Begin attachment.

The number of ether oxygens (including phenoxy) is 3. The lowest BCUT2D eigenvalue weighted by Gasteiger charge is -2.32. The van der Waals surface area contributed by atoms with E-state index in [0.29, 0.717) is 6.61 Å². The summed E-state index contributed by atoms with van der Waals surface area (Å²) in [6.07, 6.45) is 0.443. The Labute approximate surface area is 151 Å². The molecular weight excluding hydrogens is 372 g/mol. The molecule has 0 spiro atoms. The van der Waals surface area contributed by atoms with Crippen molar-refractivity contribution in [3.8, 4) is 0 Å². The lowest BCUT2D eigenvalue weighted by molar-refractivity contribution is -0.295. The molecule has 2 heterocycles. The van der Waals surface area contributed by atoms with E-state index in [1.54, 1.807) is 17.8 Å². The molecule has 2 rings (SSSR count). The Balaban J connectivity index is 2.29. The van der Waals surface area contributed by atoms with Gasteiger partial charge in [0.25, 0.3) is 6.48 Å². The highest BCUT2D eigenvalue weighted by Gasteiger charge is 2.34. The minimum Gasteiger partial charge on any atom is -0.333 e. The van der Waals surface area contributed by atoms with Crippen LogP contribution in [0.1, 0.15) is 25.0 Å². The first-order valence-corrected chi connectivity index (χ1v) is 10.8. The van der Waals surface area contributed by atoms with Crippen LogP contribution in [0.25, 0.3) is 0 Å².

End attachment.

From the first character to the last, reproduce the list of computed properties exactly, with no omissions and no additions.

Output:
The number of ether oxygens (including phenoxy) is 3. The lowest BCUT2D eigenvalue weighted by Gasteiger charge is -2.32. The van der Waals surface area contributed by atoms with E-state index in [0.29, 0.717) is 6.61 Å². The summed E-state index contributed by atoms with van der Waals surface area (Å²) in [6.07, 6.45) is 0.443. The Labute approximate surface area is 151 Å². The molecular weight excluding hydrogens is 372 g/mol. The molecule has 0 spiro atoms. The van der Waals surface area contributed by atoms with Crippen molar-refractivity contribution in [3.8, 4) is 0 Å². The lowest BCUT2D eigenvalue weighted by molar-refractivity contribution is -0.295. The molecule has 2 heterocycles. The van der Waals surface area contributed by atoms with E-state index in [1.54, 1.807) is 17.8 Å². The molecule has 2 rings (SSSR count). The Balaban J connectivity index is 2.29. The van der Waals surface area contributed by atoms with Gasteiger partial charge in [0.25, 0.3) is 6.48 Å². The highest BCUT2D eigenvalue weighted by Gasteiger charge is 2.34. The minimum Gasteiger partial charge on any atom is -0.333 e. The van der Waals surface area contributed by atoms with Crippen LogP contribution in [0.1, 0.15) is 25.0 Å². The first-order valence-corrected chi connectivity index (χ1v) is 10.8. The van der Waals surface area contributed by atoms with Crippen LogP contribution in [0.25, 0.3) is 0 Å².